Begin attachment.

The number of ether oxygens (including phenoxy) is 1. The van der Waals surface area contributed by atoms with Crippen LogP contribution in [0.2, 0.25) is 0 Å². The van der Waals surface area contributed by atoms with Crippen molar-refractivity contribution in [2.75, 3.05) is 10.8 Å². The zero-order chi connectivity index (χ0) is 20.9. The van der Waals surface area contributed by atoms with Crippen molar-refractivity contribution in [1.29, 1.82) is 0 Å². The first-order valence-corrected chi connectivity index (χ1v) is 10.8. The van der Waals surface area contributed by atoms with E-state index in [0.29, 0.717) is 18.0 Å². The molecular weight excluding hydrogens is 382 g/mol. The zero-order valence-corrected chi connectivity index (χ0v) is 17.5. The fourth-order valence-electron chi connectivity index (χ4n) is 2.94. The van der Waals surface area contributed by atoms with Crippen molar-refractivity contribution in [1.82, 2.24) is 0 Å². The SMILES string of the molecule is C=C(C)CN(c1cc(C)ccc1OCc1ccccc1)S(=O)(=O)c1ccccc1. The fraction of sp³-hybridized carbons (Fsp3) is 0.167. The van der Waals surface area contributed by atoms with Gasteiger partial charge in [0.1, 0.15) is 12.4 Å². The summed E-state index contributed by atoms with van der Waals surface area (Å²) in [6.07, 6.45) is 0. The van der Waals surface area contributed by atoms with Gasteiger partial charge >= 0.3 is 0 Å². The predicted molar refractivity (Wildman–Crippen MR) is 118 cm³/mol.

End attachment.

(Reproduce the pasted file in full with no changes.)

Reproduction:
The number of ether oxygens (including phenoxy) is 1. The van der Waals surface area contributed by atoms with Crippen LogP contribution in [0.2, 0.25) is 0 Å². The van der Waals surface area contributed by atoms with Crippen molar-refractivity contribution in [2.75, 3.05) is 10.8 Å². The zero-order chi connectivity index (χ0) is 20.9. The van der Waals surface area contributed by atoms with Crippen molar-refractivity contribution in [1.29, 1.82) is 0 Å². The first-order valence-corrected chi connectivity index (χ1v) is 10.8. The van der Waals surface area contributed by atoms with E-state index in [0.29, 0.717) is 18.0 Å². The molecular weight excluding hydrogens is 382 g/mol. The zero-order valence-corrected chi connectivity index (χ0v) is 17.5. The fourth-order valence-electron chi connectivity index (χ4n) is 2.94. The van der Waals surface area contributed by atoms with Crippen molar-refractivity contribution in [1.82, 2.24) is 0 Å². The SMILES string of the molecule is C=C(C)CN(c1cc(C)ccc1OCc1ccccc1)S(=O)(=O)c1ccccc1. The fraction of sp³-hybridized carbons (Fsp3) is 0.167. The van der Waals surface area contributed by atoms with Gasteiger partial charge in [0.1, 0.15) is 12.4 Å². The summed E-state index contributed by atoms with van der Waals surface area (Å²) in [6.07, 6.45) is 0. The van der Waals surface area contributed by atoms with Gasteiger partial charge >= 0.3 is 0 Å². The predicted molar refractivity (Wildman–Crippen MR) is 118 cm³/mol.